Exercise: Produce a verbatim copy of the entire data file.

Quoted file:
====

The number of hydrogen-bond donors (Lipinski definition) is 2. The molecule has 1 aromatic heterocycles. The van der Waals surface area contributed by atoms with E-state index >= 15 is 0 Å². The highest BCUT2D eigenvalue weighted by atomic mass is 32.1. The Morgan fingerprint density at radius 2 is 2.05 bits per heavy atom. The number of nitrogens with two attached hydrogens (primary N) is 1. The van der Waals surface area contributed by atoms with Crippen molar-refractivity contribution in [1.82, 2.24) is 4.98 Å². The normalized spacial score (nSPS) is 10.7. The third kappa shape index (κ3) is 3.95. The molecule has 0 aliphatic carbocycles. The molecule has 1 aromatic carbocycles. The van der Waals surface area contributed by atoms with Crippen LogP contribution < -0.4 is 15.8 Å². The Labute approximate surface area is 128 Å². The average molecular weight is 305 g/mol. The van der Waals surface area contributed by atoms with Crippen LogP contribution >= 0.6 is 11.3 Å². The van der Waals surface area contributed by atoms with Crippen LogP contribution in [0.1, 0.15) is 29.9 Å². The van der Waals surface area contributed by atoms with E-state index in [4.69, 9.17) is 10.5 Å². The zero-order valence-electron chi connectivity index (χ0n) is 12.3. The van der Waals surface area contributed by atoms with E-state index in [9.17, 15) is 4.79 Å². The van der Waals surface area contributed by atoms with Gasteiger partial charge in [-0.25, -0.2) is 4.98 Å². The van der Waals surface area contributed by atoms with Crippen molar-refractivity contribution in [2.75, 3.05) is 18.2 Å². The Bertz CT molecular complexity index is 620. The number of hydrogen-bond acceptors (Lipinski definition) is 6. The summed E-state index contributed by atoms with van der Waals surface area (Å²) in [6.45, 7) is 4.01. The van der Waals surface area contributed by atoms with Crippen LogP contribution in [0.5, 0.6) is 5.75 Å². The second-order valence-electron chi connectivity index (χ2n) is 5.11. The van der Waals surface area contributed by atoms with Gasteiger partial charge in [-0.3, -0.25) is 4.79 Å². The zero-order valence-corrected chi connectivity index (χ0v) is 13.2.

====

The number of hydrogen-bond donors (Lipinski definition) is 2. The molecule has 1 aromatic heterocycles. The van der Waals surface area contributed by atoms with E-state index >= 15 is 0 Å². The highest BCUT2D eigenvalue weighted by atomic mass is 32.1. The Morgan fingerprint density at radius 2 is 2.05 bits per heavy atom. The number of nitrogens with two attached hydrogens (primary N) is 1. The van der Waals surface area contributed by atoms with Crippen molar-refractivity contribution in [1.82, 2.24) is 4.98 Å². The normalized spacial score (nSPS) is 10.7. The third kappa shape index (κ3) is 3.95. The molecule has 0 aliphatic carbocycles. The molecule has 1 aromatic carbocycles. The van der Waals surface area contributed by atoms with Crippen LogP contribution < -0.4 is 15.8 Å². The Labute approximate surface area is 128 Å². The average molecular weight is 305 g/mol. The van der Waals surface area contributed by atoms with Crippen LogP contribution >= 0.6 is 11.3 Å². The van der Waals surface area contributed by atoms with Crippen LogP contribution in [0.1, 0.15) is 29.9 Å². The van der Waals surface area contributed by atoms with E-state index in [4.69, 9.17) is 10.5 Å². The zero-order valence-electron chi connectivity index (χ0n) is 12.3. The van der Waals surface area contributed by atoms with E-state index in [9.17, 15) is 4.79 Å². The van der Waals surface area contributed by atoms with Gasteiger partial charge in [-0.25, -0.2) is 4.98 Å². The van der Waals surface area contributed by atoms with Crippen molar-refractivity contribution in [2.75, 3.05) is 18.2 Å². The Bertz CT molecular complexity index is 620. The number of hydrogen-bond acceptors (Lipinski definition) is 6. The summed E-state index contributed by atoms with van der Waals surface area (Å²) in [6.45, 7) is 4.01. The van der Waals surface area contributed by atoms with Crippen LogP contribution in [0.5, 0.6) is 5.75 Å². The second-order valence-electron chi connectivity index (χ2n) is 5.11. The van der Waals surface area contributed by atoms with Gasteiger partial charge in [-0.3, -0.25) is 4.79 Å². The zero-order valence-corrected chi connectivity index (χ0v) is 13.2.